On the 14th of February 40 Indian paramilitary soldiers were killed when a convoy of the Indian Central Reserve Police Force (CRPF) was attacked in Pulwama (Indian Kashmir) by a vehicle borne suicide bomber. The attack was immediately claimed by a Pakistan-based terrorist organization called the Jaish e Mohammed (JEM, the army of Mohammed), who released a video of the suicide bomber, a local lad from southern Kashmir. JEM is led by a Pakistani cleric named Masood Azhar who had been captured by Indian security forces in the 90s in Indian Kashmir, but was released in exchange for the hostages on board an Indian airlines aircraft in December 1999. After his release he went to Pakistan and set up his Jihadist terrorist organization and has operated openly in the country ever since.

This is, of course, not the first major terrorist attack in India to be claimed by an organization based in Pakistan. JEM has been accused in the past of organizing an attack on the Indian parliament as well as many attacks in Indian Kashmir. And the biggest attack ever launched in India by Pakistani-based terrorists was the attack on Mumbai in November 2008, in the course of which ten terrorists wreaked havoc in the city of Mumbai and killed at least 165 people, including a few Israelis and Americans. Some of the more prominent attacks were followed by Indian threats of military action against Pakistan but in the end the Indian establishment opted on all of those occasions to try and isolate Pakistan diplomatically but stepped back from direct military action. This option was chosen not because of any residual Gandhian hangover in India but because of two interlocking factors: Continue reading “India and Pakistan; the Fog of War”

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Afghan Peace Process; Postscript

From Dr Hamid Hussain

Following was an exchange with an old Afghan hand of ISI.  It may be of interest to some.  His comments in normal font; mine in bold.

26 February 2019

 Thanks Sir for opening more windows;  My comments essentially of a wandering dervish in red in your main text;

Hamid

——-

Dear HH,

A very thought provoking analysis with indepth knowledge of situation in Afghanistan.  My take:

  1. No party can have total control over Afghanistan particularly psuedo democracy.(You are correct that no single party is strong enough to impose its will on the whole country.  In good old times, a chap like Amir Abdur Rahman put the fear of God by beheading a large number of tribal leaders and exiling others far away from their homeland.  In this way, he was able to impose a central state on reluctant Afghans. Times have changed.  It is time for a grand bargain and compromise although I’m not sure whether Afghans are ready for it.)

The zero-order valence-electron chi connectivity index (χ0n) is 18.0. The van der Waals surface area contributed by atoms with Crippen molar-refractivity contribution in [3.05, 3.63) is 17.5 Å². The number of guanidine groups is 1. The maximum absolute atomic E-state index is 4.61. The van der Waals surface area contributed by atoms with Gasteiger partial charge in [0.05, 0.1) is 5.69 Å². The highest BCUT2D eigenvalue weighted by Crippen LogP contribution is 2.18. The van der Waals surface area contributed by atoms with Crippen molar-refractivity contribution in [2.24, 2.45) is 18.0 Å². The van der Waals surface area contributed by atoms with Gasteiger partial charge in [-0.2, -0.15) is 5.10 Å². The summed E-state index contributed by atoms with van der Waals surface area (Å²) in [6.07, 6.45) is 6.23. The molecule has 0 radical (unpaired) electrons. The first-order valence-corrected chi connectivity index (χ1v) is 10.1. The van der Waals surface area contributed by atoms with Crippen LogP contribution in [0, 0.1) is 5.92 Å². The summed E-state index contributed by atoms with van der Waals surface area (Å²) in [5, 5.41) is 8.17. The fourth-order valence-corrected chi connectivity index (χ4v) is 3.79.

2. Taliban will emerge as the largest group but will not be allowed total control by big powers. Fear CIS & Russians from fundamentalists will keep them supporting tajik and uzbek groups.(Correct.  Interests of many countries are divergent and each state will support its own proxy.  It is fine as long it is for political jockeying but all need to be mindful that one heated argument after endless cups of green tea can tempt one to reach for AK-47.  This urge needs to be controlled. If not then;

aur ja’am toteein gein; iss sharab khane mein)

3.hazaras & other shia gps having tasted part  powers will not easily succumb to Taliban rule. (Another reason for all Afghans to go for a bargain.  Like many highlanders, Afghans of all ethnicities have a distorted sense of honor.  They are willing to settle scores with gun for whatever perverted reason.  However, their grandmother is begging on the street, young son is molested in coal mines of Baluchistan (Shahrag mining town in Baluchistan is the most heinous place in this regard where boys as young as 8 or 9 from FATA and Afghanistan are being molested on daily basis) or daughters going into prostitution to put food on the table in Pakistan & Iran, and their honor is nowhere to be found. Reminds me the words of an American who had worked in Afghanistan.  He lived with his family among Afghans and worked in 1970s in Jalalabad for several years.  In mid 2000s, he went back for a trip to Jalalabad. He said that Afghans were poorer then but had honor.  Now they are richer but have lost their honor”. Hegel defined courage and bravery as “Courage among civilized peoples consists in a readiness to sacrifice oneself for the political community) Continue reading “Afghan Peace Process; Postscript”

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BrownCast Podcast episode 18: India and Pakistan; Confrontation in the Subcontinent